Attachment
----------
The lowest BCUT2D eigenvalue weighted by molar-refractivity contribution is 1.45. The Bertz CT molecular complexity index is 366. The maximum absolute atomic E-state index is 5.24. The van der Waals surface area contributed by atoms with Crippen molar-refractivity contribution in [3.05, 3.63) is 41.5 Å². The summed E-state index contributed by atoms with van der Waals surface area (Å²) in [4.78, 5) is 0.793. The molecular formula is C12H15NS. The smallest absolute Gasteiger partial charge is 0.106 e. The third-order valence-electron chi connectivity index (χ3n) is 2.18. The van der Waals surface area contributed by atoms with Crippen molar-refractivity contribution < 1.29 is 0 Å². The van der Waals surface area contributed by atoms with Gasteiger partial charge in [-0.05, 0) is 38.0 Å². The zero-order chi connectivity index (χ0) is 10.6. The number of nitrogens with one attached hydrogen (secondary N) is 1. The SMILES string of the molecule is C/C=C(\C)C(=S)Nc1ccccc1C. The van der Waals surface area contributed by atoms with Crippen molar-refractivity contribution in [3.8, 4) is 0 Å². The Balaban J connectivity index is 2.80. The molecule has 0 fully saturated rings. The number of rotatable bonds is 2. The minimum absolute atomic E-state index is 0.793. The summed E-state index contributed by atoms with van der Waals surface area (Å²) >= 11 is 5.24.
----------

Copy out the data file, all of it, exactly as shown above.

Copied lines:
The lowest BCUT2D eigenvalue weighted by molar-refractivity contribution is 1.45. The Bertz CT molecular complexity index is 366. The maximum absolute atomic E-state index is 5.24. The van der Waals surface area contributed by atoms with Crippen molar-refractivity contribution in [3.05, 3.63) is 41.5 Å². The summed E-state index contributed by atoms with van der Waals surface area (Å²) in [4.78, 5) is 0.793. The molecular formula is C12H15NS. The smallest absolute Gasteiger partial charge is 0.106 e. The third-order valence-electron chi connectivity index (χ3n) is 2.18. The van der Waals surface area contributed by atoms with Crippen molar-refractivity contribution < 1.29 is 0 Å². The van der Waals surface area contributed by atoms with Gasteiger partial charge in [-0.05, 0) is 38.0 Å². The zero-order chi connectivity index (χ0) is 10.6. The number of nitrogens with one attached hydrogen (secondary N) is 1. The SMILES string of the molecule is C/C=C(\C)C(=S)Nc1ccccc1C. The van der Waals surface area contributed by atoms with Crippen molar-refractivity contribution in [3.8, 4) is 0 Å². The Balaban J connectivity index is 2.80. The molecule has 0 fully saturated rings. The number of rotatable bonds is 2. The minimum absolute atomic E-state index is 0.793. The summed E-state index contributed by atoms with van der Waals surface area (Å²) >= 11 is 5.24.